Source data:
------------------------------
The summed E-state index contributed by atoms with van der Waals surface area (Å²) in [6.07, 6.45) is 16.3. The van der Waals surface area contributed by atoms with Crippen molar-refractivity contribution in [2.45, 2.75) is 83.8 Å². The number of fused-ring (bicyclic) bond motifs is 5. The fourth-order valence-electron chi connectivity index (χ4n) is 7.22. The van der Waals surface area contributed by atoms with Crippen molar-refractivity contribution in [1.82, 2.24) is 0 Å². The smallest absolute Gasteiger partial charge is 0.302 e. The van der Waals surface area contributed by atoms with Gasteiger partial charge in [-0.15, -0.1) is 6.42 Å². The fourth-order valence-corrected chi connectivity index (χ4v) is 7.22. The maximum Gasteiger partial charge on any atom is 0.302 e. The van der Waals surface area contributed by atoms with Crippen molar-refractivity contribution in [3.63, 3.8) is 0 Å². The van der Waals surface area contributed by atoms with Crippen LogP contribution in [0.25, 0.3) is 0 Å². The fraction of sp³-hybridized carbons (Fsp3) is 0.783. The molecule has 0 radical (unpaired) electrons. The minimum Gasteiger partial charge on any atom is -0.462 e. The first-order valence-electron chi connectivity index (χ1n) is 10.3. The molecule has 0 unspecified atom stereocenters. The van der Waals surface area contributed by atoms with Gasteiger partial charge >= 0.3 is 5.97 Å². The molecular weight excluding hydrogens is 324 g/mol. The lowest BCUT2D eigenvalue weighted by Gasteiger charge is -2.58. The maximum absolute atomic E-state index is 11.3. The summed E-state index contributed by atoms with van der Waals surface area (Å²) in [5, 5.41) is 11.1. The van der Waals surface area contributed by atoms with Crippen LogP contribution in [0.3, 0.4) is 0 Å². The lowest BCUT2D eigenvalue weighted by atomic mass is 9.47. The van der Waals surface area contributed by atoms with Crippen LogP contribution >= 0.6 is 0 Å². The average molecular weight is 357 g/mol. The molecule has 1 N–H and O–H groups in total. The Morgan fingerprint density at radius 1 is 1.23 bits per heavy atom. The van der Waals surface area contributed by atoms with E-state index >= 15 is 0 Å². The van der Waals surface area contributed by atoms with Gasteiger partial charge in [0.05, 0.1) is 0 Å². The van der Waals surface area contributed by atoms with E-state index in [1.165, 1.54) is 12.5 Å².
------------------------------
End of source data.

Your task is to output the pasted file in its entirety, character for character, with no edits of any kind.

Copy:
The summed E-state index contributed by atoms with van der Waals surface area (Å²) in [6.07, 6.45) is 16.3. The van der Waals surface area contributed by atoms with Crippen molar-refractivity contribution in [2.45, 2.75) is 83.8 Å². The number of fused-ring (bicyclic) bond motifs is 5. The fourth-order valence-electron chi connectivity index (χ4n) is 7.22. The van der Waals surface area contributed by atoms with Crippen molar-refractivity contribution in [1.82, 2.24) is 0 Å². The smallest absolute Gasteiger partial charge is 0.302 e. The van der Waals surface area contributed by atoms with Gasteiger partial charge in [-0.15, -0.1) is 6.42 Å². The fourth-order valence-corrected chi connectivity index (χ4v) is 7.22. The maximum Gasteiger partial charge on any atom is 0.302 e. The van der Waals surface area contributed by atoms with Crippen molar-refractivity contribution in [3.63, 3.8) is 0 Å². The van der Waals surface area contributed by atoms with Crippen LogP contribution in [0.25, 0.3) is 0 Å². The fraction of sp³-hybridized carbons (Fsp3) is 0.783. The molecule has 0 radical (unpaired) electrons. The minimum Gasteiger partial charge on any atom is -0.462 e. The first-order valence-electron chi connectivity index (χ1n) is 10.3. The molecule has 0 unspecified atom stereocenters. The van der Waals surface area contributed by atoms with Gasteiger partial charge >= 0.3 is 5.97 Å². The molecular weight excluding hydrogens is 324 g/mol. The lowest BCUT2D eigenvalue weighted by Gasteiger charge is -2.58. The maximum absolute atomic E-state index is 11.3. The summed E-state index contributed by atoms with van der Waals surface area (Å²) in [5, 5.41) is 11.1. The van der Waals surface area contributed by atoms with Crippen LogP contribution in [0.3, 0.4) is 0 Å². The lowest BCUT2D eigenvalue weighted by atomic mass is 9.47. The van der Waals surface area contributed by atoms with Crippen LogP contribution >= 0.6 is 0 Å². The average molecular weight is 357 g/mol. The molecule has 1 N–H and O–H groups in total. The Morgan fingerprint density at radius 1 is 1.23 bits per heavy atom. The van der Waals surface area contributed by atoms with E-state index >= 15 is 0 Å². The van der Waals surface area contributed by atoms with Gasteiger partial charge in [0.05, 0.1) is 0 Å². The van der Waals surface area contributed by atoms with E-state index in [1.165, 1.54) is 12.5 Å².